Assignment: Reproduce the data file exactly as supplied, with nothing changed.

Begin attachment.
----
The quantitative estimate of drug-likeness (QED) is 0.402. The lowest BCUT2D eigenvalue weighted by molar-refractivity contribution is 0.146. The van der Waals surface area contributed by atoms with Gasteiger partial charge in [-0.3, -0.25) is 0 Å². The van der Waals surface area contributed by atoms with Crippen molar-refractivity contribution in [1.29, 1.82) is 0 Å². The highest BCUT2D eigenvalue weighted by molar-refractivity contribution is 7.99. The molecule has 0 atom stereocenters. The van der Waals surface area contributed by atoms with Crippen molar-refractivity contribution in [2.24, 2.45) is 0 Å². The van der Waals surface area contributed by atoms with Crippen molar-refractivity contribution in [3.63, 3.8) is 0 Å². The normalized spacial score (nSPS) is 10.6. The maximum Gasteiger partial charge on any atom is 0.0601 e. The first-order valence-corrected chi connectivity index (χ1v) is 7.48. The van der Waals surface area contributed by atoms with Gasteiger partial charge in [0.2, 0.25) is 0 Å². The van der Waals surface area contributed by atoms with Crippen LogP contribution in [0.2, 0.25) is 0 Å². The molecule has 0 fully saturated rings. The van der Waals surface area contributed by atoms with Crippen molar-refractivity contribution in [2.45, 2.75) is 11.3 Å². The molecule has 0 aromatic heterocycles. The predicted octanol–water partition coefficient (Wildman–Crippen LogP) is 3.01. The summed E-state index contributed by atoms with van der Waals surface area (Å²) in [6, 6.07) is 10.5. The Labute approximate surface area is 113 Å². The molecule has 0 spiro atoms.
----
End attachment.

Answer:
The quantitative estimate of drug-likeness (QED) is 0.402. The lowest BCUT2D eigenvalue weighted by molar-refractivity contribution is 0.146. The van der Waals surface area contributed by atoms with Gasteiger partial charge in [-0.3, -0.25) is 0 Å². The van der Waals surface area contributed by atoms with Crippen molar-refractivity contribution in [1.29, 1.82) is 0 Å². The highest BCUT2D eigenvalue weighted by molar-refractivity contribution is 7.99. The molecule has 0 atom stereocenters. The van der Waals surface area contributed by atoms with Crippen molar-refractivity contribution in [2.24, 2.45) is 0 Å². The van der Waals surface area contributed by atoms with Crippen molar-refractivity contribution in [3.63, 3.8) is 0 Å². The normalized spacial score (nSPS) is 10.6. The maximum Gasteiger partial charge on any atom is 0.0601 e. The first-order valence-corrected chi connectivity index (χ1v) is 7.48. The van der Waals surface area contributed by atoms with Gasteiger partial charge in [0.2, 0.25) is 0 Å². The van der Waals surface area contributed by atoms with Crippen LogP contribution in [0.2, 0.25) is 0 Å². The molecule has 0 fully saturated rings. The van der Waals surface area contributed by atoms with Crippen molar-refractivity contribution in [2.45, 2.75) is 11.3 Å². The molecule has 0 aromatic heterocycles. The predicted octanol–water partition coefficient (Wildman–Crippen LogP) is 3.01. The summed E-state index contributed by atoms with van der Waals surface area (Å²) in [6, 6.07) is 10.5. The Labute approximate surface area is 113 Å². The molecule has 0 spiro atoms.